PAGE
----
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Maryland

The Great SouthEast ShakeOut is a multi-state earthquake drill spanning much of the southeastern United States. ShakeOut activities for Maryland are supported by the Maryland Emergency Management Agency. Earthquake information for Maryland is provided below.

Maryland Emergency Management Division Logo

Points of Contact

Maryland Emergency Management Agency
Katrina Vala, Active Learning and Exercise Manager
    katrina.vala@maryland.gov, (410) 517-3623

Chas Eby, External Outreach Manager
    chas.eby@maryland.gov, (410) 517-5121

Federal Emergency Management Agency, Region III
Stephanie Nixon, Emergency Management Program Specialist
    stephanie.nixon@fema.dhs.gov, (215) 931-5638

PARTICIPANTS

people are currently registered to participate in this year's Great SouthEast ShakeOut Drill.

are from Maryland

Number of Maryland participants in each category

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EARTHQUAKE HAZARDS

Maryland significant earthquakes map

The earliest recorded earthquake in Maryland occurred in Annapolis, on April 25, 1758. The shock lasted 30 seconds and was preceded by subterranean noises. Additional felt reports were received from a few points in Pennsylvania. The most recent significant event was on July 16, 2010 when a 3.6 magnitude earthquake occurred near Germantown. Ground shaking was felt as far away as Annapolis and Northern Virginia.

Between 1758 and 1987 Maryland experienced 22 minor earthquakes. However, from January 1990 through December 1996, Maryland experienced 35 small tremors—1 in Harford County, 2 in Cecil County, 3 in Baltimore County, and 29 in Howard County. In only seven years, the number of known earthquakes in Maryland more than doubled.

Harford County, Maryland, was shaken by earthquakes the night of March 11 and the morning of March 12, 1883. The intensity was in the IV - V range, (clocks stopped at Fallston) with felt points also noted in Baltimore County.

Another moderate shock occurred less than two years later, on January 2, 1885, in an area near the Frederick County, Maryland - Loudon County, Virginia, border (not believed to have originated in Maryland). Maximum intensity reached V, with the total felt area covering more than 3,500 square miles. Clarke, Fairfax, Fauquier, and Shenandoah Counties, Virginia, also reported this earthquake.

Since 1885, ground shaking felt in Maryland have been associated with sources for adjacent states and points as far away as the St. Lawrence Valley and Timiskaming, Canada. A single felt report was received from West Hyattsville, associated with a November 19, 1969, earthquake (magnitude 4.3) near Elgood, West Virginia. The February 10, 1972, tremor at Wilmington, Delaware, was felt at Elkton, Maryland. On February 28, 1973, residents throughout a broad area of the middle-Atlantic region of the United States were jolted out of their sleep by shock waves from a minor earthquake near the Delaware - New Jersey - Pennsylvania border. Numerous points in northeastern Maryland reported this earthquake.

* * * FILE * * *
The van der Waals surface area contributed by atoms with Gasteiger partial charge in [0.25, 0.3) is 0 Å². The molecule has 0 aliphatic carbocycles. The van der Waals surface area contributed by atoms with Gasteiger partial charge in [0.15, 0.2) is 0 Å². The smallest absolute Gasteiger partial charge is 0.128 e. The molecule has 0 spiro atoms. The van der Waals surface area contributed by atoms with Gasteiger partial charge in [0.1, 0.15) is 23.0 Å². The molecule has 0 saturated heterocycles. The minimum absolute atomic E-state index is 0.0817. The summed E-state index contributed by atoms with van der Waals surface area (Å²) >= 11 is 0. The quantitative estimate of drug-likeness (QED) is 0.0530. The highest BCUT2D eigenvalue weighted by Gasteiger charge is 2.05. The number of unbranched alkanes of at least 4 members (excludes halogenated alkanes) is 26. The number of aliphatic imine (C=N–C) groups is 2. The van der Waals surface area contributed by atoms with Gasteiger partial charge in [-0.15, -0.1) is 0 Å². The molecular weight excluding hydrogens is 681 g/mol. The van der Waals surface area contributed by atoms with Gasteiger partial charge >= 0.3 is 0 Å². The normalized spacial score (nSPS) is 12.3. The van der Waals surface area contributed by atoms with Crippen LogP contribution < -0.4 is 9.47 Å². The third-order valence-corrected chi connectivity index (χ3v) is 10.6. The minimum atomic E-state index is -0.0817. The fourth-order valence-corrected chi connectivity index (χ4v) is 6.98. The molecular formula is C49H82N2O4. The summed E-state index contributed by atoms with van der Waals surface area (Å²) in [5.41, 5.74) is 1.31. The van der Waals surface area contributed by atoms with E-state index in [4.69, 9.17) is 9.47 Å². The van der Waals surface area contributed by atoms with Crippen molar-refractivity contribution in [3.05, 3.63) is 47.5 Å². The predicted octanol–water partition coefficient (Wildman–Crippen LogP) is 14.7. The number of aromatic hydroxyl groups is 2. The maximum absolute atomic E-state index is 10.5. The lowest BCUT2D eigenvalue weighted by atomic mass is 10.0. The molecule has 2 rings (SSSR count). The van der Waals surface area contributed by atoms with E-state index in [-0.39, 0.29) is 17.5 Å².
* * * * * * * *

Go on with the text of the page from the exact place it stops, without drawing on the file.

The USGS National Earthquake Information Center maintains a national database of significant earthquake epicenters from 1568-2010. USGS defines significant earthquakes as those that caused deaths, property damage, or geological effects, or that were experienced by populations in the epicentral area.

Based on available data, the overall earthquake risk to all jurisdictions, with the exception of Cecil County, is low to medium-low, relative to Maryland. Cecil County is ranked as medium primarily driven by population vulnerability, density and geographic extent. Frederick, Montgomery, Prince George’s, Charles, Calvert, Anne Arundel, Baltimore and Wicomico counties and Baltimore City are ranked medium-low based primarily on population density and population vulnerability.

Please visit the following links for more information:

Maryland Emergency Management Agency
http://www.mema.state.md.us

USGS Maryland Earthquake Webpage
http://earthquake.usgs.gov/earthquakes/states/?region=Maryland

©2014 SCEC Southern California Earthquake Center @ USC
The Great SouthEast ShakeOut Step 1: Secure it now! Step 2: Make a plan Step 3: Make disaster kits Step 4: Is your place safe? Step 5: Drop, Cover, and Hold On Step 6: Check it out! Step 7: Communicate and recover!